History of Artemide
This famous company was started by Ernesto Gismondi and Sergio Mazza in 1960. The first subsidiary of Artemide was inaugurated twenty years later in the United States. Today, the company is headquartered in Milanese suburb Pregnana Milanese and maintains 24 subsidiaries, selling its goods to 98 countries. Its capacity includes six manufacturing facilities in Italy, France, Germany, Hungary and Canada, as well as two glassworks and a centre dedicated to research and development, where the company puts all its prototypes under scrutiny and conducts various experiments among other activities marking Artemide‘s continuous innovatory efforts.
Since its launch in the 1960s, Artemide has teamed up with an impressive number of internationally celebrated designers. Some of its most renowned pieces are the Tizio desk lamp devised by German designer Richard Sapper in 1972 and the Tolomeo desk lamp by Michele De Lucchi and Giancarlo Fassina, which was introduced in 1986.
In addition, Artemide is a recipient of multiple honours, among them the Compasso d‘Oro award for lifetime achievement it was given in 1995 and the European Design Prize, which the company won in 1997. The year 2006 was highlighted by two red dot design awards Artemide gained for its lamp designs by Neil Poulton and Herzog & de Meuron. This attainment was followed by the IF Product Design Award in 2013 as a recognition of the Cata lamp design created by Carlotta de Bevilacqua for Artemide.
Having reached international fame for its unique pieces, many of Artemide‘s lamps are now featured in permanent museum exhibitions, such as in New York City‘s Met and MoMA, the Victoria and Albert Museum in London and the Galleria Nazionale d‘Arte Moderna in Rome.
Artemide: Pushing the Frontiers of Lighting
Artemide‘s core values can be summarized as a human approach to lighting, gathering clever design and technical skills along with innovation endeavours to achieve the perfect product made to last. As a result of this relentless pursuit, Artemide was able to file countless patents, demonstrating the company‘s productive activity in the field of research and development. And it is not only the components of a light which Artemide is dedicating its study to – the surrounding space and its interaction with light plus the human factor are all taken into account as well. What is more, Artemide is always trying to move beyond the horizon, envisioning a future in which still hidden potentials will be fully realized. One clue lies in the improvement of the interactive aspect of lighting, making use of digital technologies for an unprecedented form of dialogue to bring forth a revolution of lighting comparable to that spurred by LED technology.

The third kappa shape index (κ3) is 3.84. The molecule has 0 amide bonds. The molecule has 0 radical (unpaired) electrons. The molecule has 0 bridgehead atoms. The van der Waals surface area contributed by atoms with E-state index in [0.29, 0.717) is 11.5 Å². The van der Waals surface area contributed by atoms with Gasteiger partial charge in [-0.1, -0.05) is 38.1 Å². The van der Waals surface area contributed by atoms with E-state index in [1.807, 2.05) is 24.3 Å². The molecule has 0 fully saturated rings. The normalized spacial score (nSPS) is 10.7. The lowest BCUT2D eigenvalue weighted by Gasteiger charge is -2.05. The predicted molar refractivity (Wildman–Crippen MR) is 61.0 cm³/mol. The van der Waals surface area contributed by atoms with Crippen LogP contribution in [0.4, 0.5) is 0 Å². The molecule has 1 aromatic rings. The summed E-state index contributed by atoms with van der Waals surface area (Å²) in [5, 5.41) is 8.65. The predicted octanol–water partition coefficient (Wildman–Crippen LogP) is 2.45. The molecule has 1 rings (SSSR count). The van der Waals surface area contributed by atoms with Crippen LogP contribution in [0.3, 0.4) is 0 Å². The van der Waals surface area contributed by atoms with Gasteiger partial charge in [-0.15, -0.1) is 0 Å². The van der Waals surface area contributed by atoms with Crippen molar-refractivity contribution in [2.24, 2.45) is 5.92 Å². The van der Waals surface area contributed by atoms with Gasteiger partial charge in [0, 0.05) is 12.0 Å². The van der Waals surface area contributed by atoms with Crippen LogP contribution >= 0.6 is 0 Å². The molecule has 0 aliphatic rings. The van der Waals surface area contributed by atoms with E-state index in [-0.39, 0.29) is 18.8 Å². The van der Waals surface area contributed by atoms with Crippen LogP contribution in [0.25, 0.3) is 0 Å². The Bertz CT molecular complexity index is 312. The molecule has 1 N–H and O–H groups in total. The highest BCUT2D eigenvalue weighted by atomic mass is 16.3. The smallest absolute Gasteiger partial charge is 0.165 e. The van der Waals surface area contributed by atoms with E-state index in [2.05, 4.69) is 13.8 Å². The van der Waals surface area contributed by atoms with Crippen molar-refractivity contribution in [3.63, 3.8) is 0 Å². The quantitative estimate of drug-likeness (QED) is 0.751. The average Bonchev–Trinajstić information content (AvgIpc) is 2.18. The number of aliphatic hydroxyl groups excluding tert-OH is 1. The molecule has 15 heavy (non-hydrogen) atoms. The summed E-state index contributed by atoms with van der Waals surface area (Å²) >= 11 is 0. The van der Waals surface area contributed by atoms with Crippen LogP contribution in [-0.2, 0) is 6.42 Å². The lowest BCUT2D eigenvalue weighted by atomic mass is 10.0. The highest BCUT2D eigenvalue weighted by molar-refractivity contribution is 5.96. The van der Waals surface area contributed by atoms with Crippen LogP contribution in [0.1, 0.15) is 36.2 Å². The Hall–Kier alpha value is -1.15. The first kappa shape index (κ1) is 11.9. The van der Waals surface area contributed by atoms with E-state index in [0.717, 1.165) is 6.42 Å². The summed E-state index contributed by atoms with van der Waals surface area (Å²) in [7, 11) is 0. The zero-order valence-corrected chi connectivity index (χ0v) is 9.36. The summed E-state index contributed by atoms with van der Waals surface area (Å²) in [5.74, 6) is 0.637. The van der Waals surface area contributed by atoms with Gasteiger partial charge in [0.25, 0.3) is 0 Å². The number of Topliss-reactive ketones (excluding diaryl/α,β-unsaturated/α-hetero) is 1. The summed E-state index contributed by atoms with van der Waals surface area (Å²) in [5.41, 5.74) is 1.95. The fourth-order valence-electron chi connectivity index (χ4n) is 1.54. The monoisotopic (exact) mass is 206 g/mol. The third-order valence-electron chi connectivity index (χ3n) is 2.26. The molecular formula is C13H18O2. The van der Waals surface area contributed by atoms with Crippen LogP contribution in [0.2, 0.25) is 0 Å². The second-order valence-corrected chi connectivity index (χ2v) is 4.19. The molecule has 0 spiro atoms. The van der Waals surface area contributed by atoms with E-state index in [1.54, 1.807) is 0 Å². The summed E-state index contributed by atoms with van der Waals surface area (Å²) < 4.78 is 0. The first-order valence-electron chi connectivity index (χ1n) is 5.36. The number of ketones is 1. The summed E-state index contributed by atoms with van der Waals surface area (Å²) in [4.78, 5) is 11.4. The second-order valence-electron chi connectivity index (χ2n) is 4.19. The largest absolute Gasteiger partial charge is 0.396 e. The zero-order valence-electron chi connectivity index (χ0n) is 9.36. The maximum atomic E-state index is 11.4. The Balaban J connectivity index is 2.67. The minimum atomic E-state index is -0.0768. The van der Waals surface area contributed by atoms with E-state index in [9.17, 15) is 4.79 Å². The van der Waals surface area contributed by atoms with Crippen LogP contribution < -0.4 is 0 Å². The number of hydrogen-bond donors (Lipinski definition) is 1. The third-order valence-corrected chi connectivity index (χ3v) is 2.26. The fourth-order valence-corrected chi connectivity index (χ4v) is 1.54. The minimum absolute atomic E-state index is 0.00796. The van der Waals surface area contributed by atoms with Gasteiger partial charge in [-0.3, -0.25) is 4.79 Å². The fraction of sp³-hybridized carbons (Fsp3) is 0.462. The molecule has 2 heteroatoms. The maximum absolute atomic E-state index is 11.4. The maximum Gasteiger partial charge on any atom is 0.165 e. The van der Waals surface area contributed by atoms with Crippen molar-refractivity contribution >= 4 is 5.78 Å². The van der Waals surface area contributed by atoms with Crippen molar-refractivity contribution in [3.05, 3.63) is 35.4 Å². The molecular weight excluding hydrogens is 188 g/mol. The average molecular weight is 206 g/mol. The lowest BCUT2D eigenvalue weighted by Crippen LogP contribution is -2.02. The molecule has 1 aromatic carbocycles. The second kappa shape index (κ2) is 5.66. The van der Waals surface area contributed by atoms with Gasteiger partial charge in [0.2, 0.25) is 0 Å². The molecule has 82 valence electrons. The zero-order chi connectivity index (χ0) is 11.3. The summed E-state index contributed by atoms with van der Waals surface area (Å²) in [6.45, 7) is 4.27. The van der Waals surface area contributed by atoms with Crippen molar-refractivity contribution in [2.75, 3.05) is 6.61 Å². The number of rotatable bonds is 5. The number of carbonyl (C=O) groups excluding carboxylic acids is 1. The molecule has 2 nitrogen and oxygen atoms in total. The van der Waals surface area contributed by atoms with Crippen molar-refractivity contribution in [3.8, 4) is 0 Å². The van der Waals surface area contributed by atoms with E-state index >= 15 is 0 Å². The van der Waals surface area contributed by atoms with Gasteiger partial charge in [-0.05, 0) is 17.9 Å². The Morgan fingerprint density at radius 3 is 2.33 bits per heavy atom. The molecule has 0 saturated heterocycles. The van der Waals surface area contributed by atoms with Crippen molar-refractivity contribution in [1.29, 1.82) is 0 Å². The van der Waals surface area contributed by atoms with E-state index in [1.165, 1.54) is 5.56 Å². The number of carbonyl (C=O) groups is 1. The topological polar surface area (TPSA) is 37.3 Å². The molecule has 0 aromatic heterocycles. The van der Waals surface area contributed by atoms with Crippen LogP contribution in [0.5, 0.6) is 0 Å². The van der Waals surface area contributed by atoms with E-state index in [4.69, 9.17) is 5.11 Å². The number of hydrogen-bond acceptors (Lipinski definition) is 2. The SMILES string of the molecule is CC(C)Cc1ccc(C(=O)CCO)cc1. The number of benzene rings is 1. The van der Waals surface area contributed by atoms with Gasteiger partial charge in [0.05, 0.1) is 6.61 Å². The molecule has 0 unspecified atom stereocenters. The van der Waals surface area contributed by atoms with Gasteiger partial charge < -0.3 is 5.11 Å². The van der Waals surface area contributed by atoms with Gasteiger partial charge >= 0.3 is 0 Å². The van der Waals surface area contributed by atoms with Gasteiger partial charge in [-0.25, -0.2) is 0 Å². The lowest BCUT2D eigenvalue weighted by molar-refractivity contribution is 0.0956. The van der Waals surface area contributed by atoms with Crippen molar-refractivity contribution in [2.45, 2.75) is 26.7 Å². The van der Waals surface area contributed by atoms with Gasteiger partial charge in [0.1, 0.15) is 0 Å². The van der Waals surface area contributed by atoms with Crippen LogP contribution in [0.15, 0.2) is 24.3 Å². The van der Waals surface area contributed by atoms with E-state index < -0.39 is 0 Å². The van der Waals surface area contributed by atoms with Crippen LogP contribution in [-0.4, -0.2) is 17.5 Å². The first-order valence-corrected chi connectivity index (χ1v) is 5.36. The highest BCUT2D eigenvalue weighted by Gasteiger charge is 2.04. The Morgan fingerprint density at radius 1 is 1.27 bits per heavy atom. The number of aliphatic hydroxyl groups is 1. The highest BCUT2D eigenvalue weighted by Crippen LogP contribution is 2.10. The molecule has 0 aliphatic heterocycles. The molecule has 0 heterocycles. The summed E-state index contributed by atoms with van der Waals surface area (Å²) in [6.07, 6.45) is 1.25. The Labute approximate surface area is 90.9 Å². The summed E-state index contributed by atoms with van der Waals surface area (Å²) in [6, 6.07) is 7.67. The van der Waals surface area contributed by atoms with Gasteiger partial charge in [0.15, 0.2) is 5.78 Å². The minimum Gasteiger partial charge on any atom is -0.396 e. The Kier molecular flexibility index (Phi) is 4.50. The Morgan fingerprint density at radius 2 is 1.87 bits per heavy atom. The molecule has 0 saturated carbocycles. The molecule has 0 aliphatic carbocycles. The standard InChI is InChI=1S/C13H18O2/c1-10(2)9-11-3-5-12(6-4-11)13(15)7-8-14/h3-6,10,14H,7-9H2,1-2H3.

Artemide: Premium Quality Lights Perfected for Human Use
In the broad assortment of Artemide, both indoor and outdoor Highlight can be found. The indoor branch is comprised of pendant lights, ceiling lights, wall lights, table lamps and floor lamps. In the outdoor section, by contrast, there are pendants, ceiling lamps and wall lamps.
Choosing a creation by Artemide for exemplification purposes is not easy, since the entire collection of lamps fabricated by this manufacturer is extremely high in quality and characterized by innovative designs. One example is the Orbiter wall light featuring a minimalist, lightweight design. Harnessing the power of LED technology, it gives off indirect light from a light source which is placed on a disc, facing the wall. The light source is at a distance designed to optimally distribute the light. The cylindrical base at the end of its rod is where the light is reflected, with the movable disc allowing for various illumination options.
An absolute classic of Artemide‘s is the Tizio table lamp, made out of lacquered polycarbonate in black and silver grey (while the white version is lacquered metal). Winning the Compasso d‘Oro in 1979, this design is still astonishing by its futuristic appearance. Featuring adjustable arms and luminaire head, it is also equipped with counterbalances, the combination of which makes possible for the lamp to be arranged according to one‘s various requirements – marking Artemide‘s philosophy of invariably paying tribute to human needs.